The Foreign Service Journal, September 2022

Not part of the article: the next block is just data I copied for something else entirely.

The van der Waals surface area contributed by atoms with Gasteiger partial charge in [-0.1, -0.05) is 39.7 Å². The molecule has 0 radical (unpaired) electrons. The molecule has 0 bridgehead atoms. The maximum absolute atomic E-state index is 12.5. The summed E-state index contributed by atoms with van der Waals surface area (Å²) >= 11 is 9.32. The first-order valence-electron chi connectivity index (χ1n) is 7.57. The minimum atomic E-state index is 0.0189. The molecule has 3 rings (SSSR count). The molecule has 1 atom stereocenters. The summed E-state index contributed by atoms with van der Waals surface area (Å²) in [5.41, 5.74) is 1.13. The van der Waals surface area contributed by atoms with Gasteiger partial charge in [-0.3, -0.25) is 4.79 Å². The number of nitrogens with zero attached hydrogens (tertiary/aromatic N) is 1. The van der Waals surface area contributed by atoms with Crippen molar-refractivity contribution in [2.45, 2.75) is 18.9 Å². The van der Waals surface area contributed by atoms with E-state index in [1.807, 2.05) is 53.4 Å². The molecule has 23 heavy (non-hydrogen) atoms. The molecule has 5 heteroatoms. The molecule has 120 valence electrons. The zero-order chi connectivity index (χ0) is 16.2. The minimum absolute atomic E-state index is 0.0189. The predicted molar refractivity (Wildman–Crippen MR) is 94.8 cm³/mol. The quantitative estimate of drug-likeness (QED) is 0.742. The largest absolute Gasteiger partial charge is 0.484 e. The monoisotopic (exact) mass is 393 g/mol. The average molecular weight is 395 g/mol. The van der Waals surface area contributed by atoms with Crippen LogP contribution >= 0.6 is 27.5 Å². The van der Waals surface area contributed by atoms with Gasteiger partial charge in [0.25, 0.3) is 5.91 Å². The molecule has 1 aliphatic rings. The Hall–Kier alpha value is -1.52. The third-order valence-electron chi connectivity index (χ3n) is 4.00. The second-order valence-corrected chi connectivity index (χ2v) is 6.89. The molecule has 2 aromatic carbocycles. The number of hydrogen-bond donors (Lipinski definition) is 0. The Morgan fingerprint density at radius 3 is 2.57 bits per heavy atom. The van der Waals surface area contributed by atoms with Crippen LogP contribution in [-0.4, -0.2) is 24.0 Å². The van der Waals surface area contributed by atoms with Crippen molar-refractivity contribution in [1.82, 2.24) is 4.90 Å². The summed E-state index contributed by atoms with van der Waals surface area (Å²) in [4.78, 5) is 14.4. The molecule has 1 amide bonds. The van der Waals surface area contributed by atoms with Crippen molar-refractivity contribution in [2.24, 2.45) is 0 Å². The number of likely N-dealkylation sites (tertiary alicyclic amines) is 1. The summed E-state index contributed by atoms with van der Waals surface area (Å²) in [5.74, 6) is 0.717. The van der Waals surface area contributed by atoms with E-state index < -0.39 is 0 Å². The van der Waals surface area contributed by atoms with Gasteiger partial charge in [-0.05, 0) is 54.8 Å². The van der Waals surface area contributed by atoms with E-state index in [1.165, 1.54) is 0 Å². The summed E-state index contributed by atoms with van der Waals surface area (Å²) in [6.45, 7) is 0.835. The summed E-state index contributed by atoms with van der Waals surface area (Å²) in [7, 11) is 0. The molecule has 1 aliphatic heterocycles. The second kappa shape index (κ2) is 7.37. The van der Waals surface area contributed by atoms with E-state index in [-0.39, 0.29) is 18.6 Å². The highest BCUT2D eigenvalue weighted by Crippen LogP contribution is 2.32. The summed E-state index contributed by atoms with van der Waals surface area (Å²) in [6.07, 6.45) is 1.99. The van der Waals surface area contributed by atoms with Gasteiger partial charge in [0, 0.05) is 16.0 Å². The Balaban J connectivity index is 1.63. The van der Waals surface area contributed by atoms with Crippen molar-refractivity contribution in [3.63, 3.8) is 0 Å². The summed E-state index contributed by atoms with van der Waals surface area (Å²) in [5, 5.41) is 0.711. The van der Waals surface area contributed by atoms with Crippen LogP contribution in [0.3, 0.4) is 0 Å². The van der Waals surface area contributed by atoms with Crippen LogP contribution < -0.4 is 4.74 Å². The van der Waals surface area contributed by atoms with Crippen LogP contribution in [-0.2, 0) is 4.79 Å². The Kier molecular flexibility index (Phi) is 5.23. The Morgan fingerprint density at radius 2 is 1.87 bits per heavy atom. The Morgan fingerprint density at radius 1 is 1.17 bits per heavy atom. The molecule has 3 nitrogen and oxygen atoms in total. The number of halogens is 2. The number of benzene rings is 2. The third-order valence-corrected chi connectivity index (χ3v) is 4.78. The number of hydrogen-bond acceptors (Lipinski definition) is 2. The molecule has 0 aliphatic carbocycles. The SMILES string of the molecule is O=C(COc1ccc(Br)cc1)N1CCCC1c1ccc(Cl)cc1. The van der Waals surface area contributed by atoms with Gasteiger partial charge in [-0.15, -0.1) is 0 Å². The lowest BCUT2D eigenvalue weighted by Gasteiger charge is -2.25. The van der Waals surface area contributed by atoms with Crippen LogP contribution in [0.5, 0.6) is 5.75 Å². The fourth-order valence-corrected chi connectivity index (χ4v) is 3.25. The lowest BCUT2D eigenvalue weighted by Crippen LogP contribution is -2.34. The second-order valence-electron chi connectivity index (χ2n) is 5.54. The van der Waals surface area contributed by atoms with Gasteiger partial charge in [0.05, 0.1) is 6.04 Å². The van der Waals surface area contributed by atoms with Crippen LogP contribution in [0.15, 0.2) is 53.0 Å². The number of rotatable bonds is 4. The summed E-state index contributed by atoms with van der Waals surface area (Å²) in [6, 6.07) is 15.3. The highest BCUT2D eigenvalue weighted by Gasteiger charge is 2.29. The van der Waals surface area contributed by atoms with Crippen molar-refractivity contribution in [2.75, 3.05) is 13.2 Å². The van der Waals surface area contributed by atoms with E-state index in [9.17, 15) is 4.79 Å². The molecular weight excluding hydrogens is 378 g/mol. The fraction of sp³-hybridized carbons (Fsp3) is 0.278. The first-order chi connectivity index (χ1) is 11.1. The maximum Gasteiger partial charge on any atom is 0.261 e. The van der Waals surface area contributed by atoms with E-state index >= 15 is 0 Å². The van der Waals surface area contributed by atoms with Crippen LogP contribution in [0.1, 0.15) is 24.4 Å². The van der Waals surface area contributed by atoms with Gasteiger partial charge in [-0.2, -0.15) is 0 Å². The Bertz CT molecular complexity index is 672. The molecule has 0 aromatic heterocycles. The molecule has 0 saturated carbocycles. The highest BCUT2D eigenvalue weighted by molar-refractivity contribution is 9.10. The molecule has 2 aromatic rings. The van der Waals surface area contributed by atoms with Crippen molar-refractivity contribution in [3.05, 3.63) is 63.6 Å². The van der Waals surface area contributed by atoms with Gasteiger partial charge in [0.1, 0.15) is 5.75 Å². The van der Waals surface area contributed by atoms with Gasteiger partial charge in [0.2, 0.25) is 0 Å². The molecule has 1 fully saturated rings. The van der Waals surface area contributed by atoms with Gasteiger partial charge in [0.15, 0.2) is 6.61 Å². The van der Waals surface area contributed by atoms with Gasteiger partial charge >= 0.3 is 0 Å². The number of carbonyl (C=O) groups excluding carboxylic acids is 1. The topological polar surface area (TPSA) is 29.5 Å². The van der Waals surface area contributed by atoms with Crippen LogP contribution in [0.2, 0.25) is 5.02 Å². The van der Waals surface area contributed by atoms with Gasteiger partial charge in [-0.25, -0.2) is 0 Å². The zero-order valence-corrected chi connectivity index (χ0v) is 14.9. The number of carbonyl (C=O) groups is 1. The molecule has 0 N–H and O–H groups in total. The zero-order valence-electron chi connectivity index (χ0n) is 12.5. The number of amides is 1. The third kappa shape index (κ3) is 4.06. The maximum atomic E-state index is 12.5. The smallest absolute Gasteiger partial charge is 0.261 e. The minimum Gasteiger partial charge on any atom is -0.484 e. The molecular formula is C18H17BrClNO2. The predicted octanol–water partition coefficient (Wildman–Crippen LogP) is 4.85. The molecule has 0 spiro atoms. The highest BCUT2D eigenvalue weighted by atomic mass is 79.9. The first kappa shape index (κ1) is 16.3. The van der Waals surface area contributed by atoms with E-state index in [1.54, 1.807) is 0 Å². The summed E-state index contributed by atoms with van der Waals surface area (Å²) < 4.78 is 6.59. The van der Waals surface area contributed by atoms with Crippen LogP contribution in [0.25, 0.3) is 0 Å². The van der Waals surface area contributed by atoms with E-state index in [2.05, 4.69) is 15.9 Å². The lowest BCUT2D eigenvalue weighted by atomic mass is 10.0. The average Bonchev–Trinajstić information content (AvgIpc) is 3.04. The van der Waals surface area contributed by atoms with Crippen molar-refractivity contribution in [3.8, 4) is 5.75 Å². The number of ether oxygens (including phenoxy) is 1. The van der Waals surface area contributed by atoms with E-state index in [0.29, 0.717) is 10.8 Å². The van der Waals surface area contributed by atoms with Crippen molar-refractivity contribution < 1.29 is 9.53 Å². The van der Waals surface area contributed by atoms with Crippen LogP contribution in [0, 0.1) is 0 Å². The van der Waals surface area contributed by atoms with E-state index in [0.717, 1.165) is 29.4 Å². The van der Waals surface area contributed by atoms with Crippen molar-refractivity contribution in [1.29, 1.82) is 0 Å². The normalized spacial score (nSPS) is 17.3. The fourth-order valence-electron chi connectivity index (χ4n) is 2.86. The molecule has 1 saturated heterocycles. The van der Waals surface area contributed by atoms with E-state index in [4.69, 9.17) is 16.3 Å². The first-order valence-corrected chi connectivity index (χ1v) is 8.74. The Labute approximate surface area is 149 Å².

80 SEPTEMBER 2022 | THE FOREIGN SERVICE JOURNAL IN MEMORY n Henry Clay Black II , 89, a retired Foreign Service officer, passed away on May 22, 2022, from complications of Parkinson’s disease. Mr. Black was born on July 29, 1932. At the age of 6, wanting to help his mother during the Great Depression, he became the youngest paperboy ever in his native Des Plaines, Ill. This resourceful can-do spirit stayed with him all his life. He graduated fromMaine Township High School in Des Plaines in 1950. He then received his bachelor’s degree from Columbia University in 1954 and his master’s degree in English from Harvard University in 1957. He also completed an “all but dissertation” doctorate in American studies at the University of Minnesota. A great believer in service to country, Mr. Black was a Korean War veteran, a naval officer (NROTC Columbia) and a reservist, retiring at the rank of lieutenant commander. He especially loved his time serving in Japan from 1954 to 1956, where he was profoundly inspired by the culture and aesthetic tradition. In 1965 Mr. Black left academia for the Foreign Service, working in the consular sections in St. John’s, Newfoundland; Rio de Janeiro; and São Paulo. Moving into the economics and trade section, he sub- sequently served in Nassau, Bahamas; London; Paris; and Dakar. He finished his career as the economics counselor in Athens. Upon retiring, Mr. Black joined the State Department’s declassification unit, charged with releasing classified infor- mation to the public, where he worked until 2018. In his role as a declassifier, he proved tireless in helping writers, jour- nalists and historians uncover difficult- to-find information. This work earned him the gratitude of many, including author and journalist Yaroslav Trofimov as he was researching his book, The Siege of Mecca: The Forgot- ten Uprising in Islam’s Holiest Shrine and the Birth of Al Qaeda (Doubleday, 2007). Among Mr. Black’s proudest moments as an FSO was his work drafting the Law of the Sea Treaty of 1982 under Ambassa- dor Elliot Richardson. This treaty laid out a comprehensive international system for responsibly managing the resources of the sea for the collective good of all peoples. Though it was never ratified in the U.S., it remained for Mr. Black an example of what good diplomacy could potentially accomplish. Family members and friends remem- ber Mr. Black for his astonishing energy; his willingness to always go the extra mile for a friend; his boundless love for his wife and three daughters; and his infectious enthusiasm for cooking and social gatherings. All his life, Mr. Black remained in thrall to the joys of travel and to meeting new people along the way. Clay, as he was known to family and friends, was an adventurous traveler, an endlessly curious reader, a champion pancake-maker, and a very loving hus- band, father and grandfather. He is survived by his beloved wife, Moira; three daughters, Sheila, Samantha and Sarah Black; eight grandchildren, Annabelle, Walker and Eliza Hayse, Ruslan Black, and Clara, James, Brendan and Cate Doyle; and great-granddaughter Mabel Wolfe. Memorial contributions may be sent to Cecily’s Fund (https://cecilysfund. org/), which provides education for orphans in Zambia. n Edward Allan Gallagher , 68, a retired Foreign Service officer, died sur- rounded by his beloved family onMay 13, 2022, in Arlington, Va., after a battle with cancer. Mr. Gallagher was born on March 29, 1954, in San Antonio, Texas. After attend- ing Central Catholic High School there, he graduated from the U.S. Air Force Academy in 1976 with a major in Russian studies, and earned his master’s degree in international studies from Georgetown University. In 1984, while serving in East Ger- many as a member of the U.S. Military Liaison Mission, Mr. Gallagher met his wife, Julie Ruffing, who was then working in West Berlin as an English-as-a-second- language specialist with Department of Defense Dependents Schools. During his military career, he attained command pilot status with more than 4,500 hours in a C-130 transport and a KC-135 air refueling aircraft. He com- manded several combat flying units, con- ducting numerous worldwide operations, and was a senior planner and mission commander in Somalia (1992-1993) and Haiti (1994). In his additional role as an interna- tional political-military officer, he was a military liaison to Soviet forces in East Germany during the height of the Cold War (1983-1985), senior European Command officer for NATO enlarge- ment at the beginning of its expansion eastward (1996-1998), and Czech and Slovak country director at the Office of the Secretary of Defense in 2001 (he was there during the terrorist attack on September 11). Mr. Gallagher concluded his military career in 2006, as defense and air attaché to the Czech Republic, retiring at the rank of colonel after 30 years of service. He was awarded the Defense Superior Service Medal and the Legion of Merit. Given the chance to subsequently work in a lucrative position in the private sector, he chose instead to continue to serve his country as a Foreign Service